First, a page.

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Activity Report

Activity Report

Report on Activities from April 2014 to March 2015

Big Step Towards Restoring Riparian Forest

Project to Restore Japanese Judas Trees and Life-Giving River

Judas Tree Seedlings Planted Along the Iwaobetsu River

In order to revive the former forests along the Iwaobetsu River, over the past three years we have set up a fence to prevent the Sika deer from eating seedlings and have carefully raised Judas tree seedlings in seedling fields. In May 2014, we finally planted 177 Judas tree seedlings inside the fenced area, thus achieving our target of raising and then planting the seedlings in the riparian area.

There was little rain during June and July, so we had to water the seedlings once or twice a week. Rain fell regularly from August, and we confirmed the seedlings were growing well. While the winter saw record snowfalls, there were no signs that the Sika deer had gotten over the fence.

We decided to put up another fence, and in 2014 a group of volunteers that included Daikin employees completed the erection of a 200-meter-long fence.

Volunteers helped out in the planting of seedlingsVolunteers helped out in the planting of seedlings

The seedlings in September: the branches and leaves have really grownThe seedlings in September: the branches and leaves have really grown

Deer Fence Erected Near Iwaobetsu RiverDeer Fence Erected Near Iwaobetsu River

Artificial Banks Removed to Allow River to Flow Freely

River banks that were constructed years ago to protect the road running along the river not only narrowed the river channel but also got in the way of the river’s natural flow. To allow the Iwaobetsu River to return to its original state, in July 2014 the artificial banks were removed.

The water is now flowing where artificial banks used to prevent it, the river forks into two directions downstream, and it is gradually returning to its natural flow.

Ecosystem Survey Results Reported and Discussed by Experts

To help bring the forests and rivers back to their original natural splendor, we conducted a survey of the wildlife around the Iwaobetsu River in order to fully understand the state of the forests. We shared the survey results at a meeting in February 2015, after which people with a vested interest in the survey exchanged opinions.

For example, the survey revealed the existence of tens of thousands of fish in the river, including salt water trout (mountain trout). We also found that the upstream, above the dam that blocked the fishes’ passage, was an ideal environment for the fish to live. In the course of time, removing the dam would allow the fish to move up and down the river and give them an ideal environment.

Participants exchanged a range of opinions after hearing the survey resultsParticipants exchanged a range of opinions after hearing the survey results

Project to Promote Human-Brown Bear Coexistence in Shiretoko

Electric Fence Repaired and New Section Completed

The electric fences work to prevent brown bears from entering the residential area when they are not hibernating.

During 2014, the electric fence was operating fine until July, but in August torrential rains caused mudslides in multiple locations in Rausu Town. Some roads had to be closed, mudslides knocked down the power lines of the fence, and solar panels that supply power to the fence were buried under mud and carried away by rising water levels in the river. Repairs were gradually carried out and before the end of August power in the fence was back on.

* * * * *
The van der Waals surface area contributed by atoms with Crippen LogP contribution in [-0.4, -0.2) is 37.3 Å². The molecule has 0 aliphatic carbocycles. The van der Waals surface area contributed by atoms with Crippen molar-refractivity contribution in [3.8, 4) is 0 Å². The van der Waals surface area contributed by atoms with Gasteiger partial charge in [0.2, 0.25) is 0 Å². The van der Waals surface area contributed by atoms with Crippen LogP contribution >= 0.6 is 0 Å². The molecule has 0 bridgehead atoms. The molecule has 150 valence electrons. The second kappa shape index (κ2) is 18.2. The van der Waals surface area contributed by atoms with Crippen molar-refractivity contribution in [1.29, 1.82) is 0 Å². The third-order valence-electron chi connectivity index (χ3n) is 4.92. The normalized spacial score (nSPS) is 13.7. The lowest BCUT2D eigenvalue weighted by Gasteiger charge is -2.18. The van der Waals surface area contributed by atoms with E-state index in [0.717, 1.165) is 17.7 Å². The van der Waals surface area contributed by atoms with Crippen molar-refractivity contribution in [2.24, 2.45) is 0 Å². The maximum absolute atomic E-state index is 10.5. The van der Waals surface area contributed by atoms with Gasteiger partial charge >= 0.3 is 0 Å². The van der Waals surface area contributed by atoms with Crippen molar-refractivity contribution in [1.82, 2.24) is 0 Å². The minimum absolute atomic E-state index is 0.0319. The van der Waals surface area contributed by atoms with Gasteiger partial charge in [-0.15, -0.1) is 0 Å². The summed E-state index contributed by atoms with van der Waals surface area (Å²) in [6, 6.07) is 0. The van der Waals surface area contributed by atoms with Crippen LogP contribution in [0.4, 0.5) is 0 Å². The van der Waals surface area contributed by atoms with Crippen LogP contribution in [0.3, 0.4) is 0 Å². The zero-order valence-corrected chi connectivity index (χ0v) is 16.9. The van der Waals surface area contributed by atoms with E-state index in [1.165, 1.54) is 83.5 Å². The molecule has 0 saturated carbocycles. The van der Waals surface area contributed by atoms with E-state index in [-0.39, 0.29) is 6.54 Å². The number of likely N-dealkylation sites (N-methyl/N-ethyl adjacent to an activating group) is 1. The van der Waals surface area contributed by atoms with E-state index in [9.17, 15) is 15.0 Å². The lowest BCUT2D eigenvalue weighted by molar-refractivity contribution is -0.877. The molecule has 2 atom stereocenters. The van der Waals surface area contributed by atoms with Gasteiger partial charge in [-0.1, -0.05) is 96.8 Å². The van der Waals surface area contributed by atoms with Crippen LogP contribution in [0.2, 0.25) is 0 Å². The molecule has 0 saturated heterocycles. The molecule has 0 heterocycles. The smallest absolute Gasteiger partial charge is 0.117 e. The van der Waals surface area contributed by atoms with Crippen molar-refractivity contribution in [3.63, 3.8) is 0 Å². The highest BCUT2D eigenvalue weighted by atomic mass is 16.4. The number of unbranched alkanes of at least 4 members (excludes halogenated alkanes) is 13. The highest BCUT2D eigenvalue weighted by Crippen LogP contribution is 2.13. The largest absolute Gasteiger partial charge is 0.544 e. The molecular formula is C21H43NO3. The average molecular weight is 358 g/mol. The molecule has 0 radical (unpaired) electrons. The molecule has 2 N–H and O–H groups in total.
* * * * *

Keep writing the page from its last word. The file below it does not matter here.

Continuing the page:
In December, work installing a new electric fence began on the north side of Rausu Town. Work proceeded smoothly and the fence was completed by late January when the snow is the deepest. The fence was turned on in the spring.

A total of four motion sensor cameras, two in each of two districts, were installed to survey the effect that the electric fence is having on animals living in the forest.

Power lines of the electric fence that were knocked down by mudslides were strung up again Power lines of the electric fence that were knocked down by mudslides were strung up again

Bear Baby Boom in 2014. Survey Reveals Blood Relations of Cubs and Their Parents

After testing the brown bears for DNA and surveying their movement patterns by GPS, it was determined that more than 10 bears reside permanently in the Rusha district on the west side of the Shiretoko Peninsula. In the spring of 2014, we were surprised to learn that seven of the female bears gave birth to a total of 16 cubs. It is normal for a female brown bear to have one or two cubs, but several of them were discovered with three of their own cubs. We are anxious to observe the bears to learn what the movement of these cubs will be.

Thanks to a DNA analysis performed by the Wild Animal Laboratory, Graduate School of Veterinary Medicine, Hokkaido University, we know which bears are the parents of which cubs. There are very few regions in the world where this much is known about the blood relations of brown bears.

Most frequently seen five female brown bears and their cubsMost frequently seen five female brown bears and their cubs

Family tree of brown bearsFamily tree of brown bears

Note: The photos on this website are courtesy of the Shiretoko Nature Foundation.

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